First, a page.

According to experts and testimony by recent North Korean defectors, there is no evidence that the human rights situation in North Korea has improved as the Kim regime proceeds with steps towards leadership succession.  On the contrary, it appears that, as North Korea engaged in gravemilitary  provocations such as the sinking of the ROKS Cheonan on March 26, 2010, and the shelling of the South Korean island of Yeonpyeong on November 23, 2010,  the bordercrackdown aimed at preventing North Koreans from defecting to China has intensified, and the political prisoner camp population has been on the increase.

The 2010 State Department Report on Human Rights Practices in North Korea, quoting The Washington Post and South Korea’s Donga Daily, estimates the total number of prisoners detained in political penal-labor camps to be between 150,000 and 200,000. In May 2011, Amnesty International released  satellite imagery and new testimony shedding light on the horrific conditions in North Korea’s political prisoner camps. According to Amnesty International, the prisoner population detained at such camps is around 200,000, and a comparison of the latest satellite photos with satellite imagery from 2001 indicates a considerable increase in the scale of the camps. According to testimony by former inmates, many of those detained at these camps are unaware of the crimes they have allegedly committed. The majority of prisoners are held in areas inside the camps known as “Total Control Zones,” where they have to be detained until they breathe their last.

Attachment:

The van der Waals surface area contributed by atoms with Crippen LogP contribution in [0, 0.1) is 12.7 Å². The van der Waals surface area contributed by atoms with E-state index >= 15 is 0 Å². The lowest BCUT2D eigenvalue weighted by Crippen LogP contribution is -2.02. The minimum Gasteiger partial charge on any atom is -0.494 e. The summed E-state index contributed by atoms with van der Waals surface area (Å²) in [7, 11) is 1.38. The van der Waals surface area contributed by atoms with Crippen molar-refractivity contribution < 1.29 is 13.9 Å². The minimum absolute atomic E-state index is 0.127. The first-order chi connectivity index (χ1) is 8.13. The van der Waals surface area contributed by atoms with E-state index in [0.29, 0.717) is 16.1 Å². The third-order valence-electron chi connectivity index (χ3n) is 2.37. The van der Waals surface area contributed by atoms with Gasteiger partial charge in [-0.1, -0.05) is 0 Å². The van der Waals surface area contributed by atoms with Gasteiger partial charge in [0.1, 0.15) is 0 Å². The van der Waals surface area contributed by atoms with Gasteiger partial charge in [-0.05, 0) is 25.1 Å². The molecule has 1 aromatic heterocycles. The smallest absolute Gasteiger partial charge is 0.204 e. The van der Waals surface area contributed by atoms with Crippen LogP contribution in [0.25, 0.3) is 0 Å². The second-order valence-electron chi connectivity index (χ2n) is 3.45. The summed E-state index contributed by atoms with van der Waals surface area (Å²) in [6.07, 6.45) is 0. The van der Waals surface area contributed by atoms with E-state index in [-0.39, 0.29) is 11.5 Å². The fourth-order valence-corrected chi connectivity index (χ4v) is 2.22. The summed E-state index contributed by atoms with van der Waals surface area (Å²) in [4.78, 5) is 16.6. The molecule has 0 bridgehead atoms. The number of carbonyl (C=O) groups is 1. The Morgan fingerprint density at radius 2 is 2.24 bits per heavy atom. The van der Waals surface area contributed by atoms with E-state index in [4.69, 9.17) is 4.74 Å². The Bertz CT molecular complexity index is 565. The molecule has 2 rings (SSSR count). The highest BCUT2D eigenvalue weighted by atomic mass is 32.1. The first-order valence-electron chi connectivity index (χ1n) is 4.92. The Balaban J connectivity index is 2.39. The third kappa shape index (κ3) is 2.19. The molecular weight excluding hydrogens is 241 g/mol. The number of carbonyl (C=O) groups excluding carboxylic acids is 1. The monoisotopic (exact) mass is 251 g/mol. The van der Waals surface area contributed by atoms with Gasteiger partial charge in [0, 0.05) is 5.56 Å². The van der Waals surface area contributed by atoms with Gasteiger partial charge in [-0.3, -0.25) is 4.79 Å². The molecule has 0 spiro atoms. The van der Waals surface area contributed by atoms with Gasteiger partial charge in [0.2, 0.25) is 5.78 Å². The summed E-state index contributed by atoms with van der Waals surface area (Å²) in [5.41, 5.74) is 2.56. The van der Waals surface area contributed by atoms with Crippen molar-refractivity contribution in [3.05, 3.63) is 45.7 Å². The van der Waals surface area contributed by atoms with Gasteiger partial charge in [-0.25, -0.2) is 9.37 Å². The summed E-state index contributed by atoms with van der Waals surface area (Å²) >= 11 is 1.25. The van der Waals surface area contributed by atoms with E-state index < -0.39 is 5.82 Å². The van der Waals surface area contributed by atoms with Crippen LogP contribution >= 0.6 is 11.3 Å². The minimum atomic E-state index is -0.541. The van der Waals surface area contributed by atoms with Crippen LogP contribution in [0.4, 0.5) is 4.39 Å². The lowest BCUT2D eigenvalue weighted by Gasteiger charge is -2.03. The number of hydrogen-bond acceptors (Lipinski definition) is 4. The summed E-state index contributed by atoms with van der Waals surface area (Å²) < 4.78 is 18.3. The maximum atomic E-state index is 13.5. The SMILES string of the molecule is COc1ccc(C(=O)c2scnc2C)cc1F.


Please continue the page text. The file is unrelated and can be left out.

In 2003, based on prisoners’ testimonies and satellite imagery, the Committee for Human Rights in North Korea published one of the most comprehensive reports to date on North Korea’s political prisoner camp system, entitled “The Hidden Gulag: Exposing North Korea’s Prison Camps.” Our organization is currently working on the second edition of “Hidden Gulag,” based on information provided by North Koreans who were previously trapped in prison-labor camps.

Despite North Korea’s relentless denial that such camps exist, our research and interviews have revealed the detailed operation of an enormous system of arbitrary and extra-judicial detention coupled with a regime of forced labor that abuses scores of thousands of North Koreans at any one time, and has brutalized hundreds of thousands of North Koreans since the inception of this system.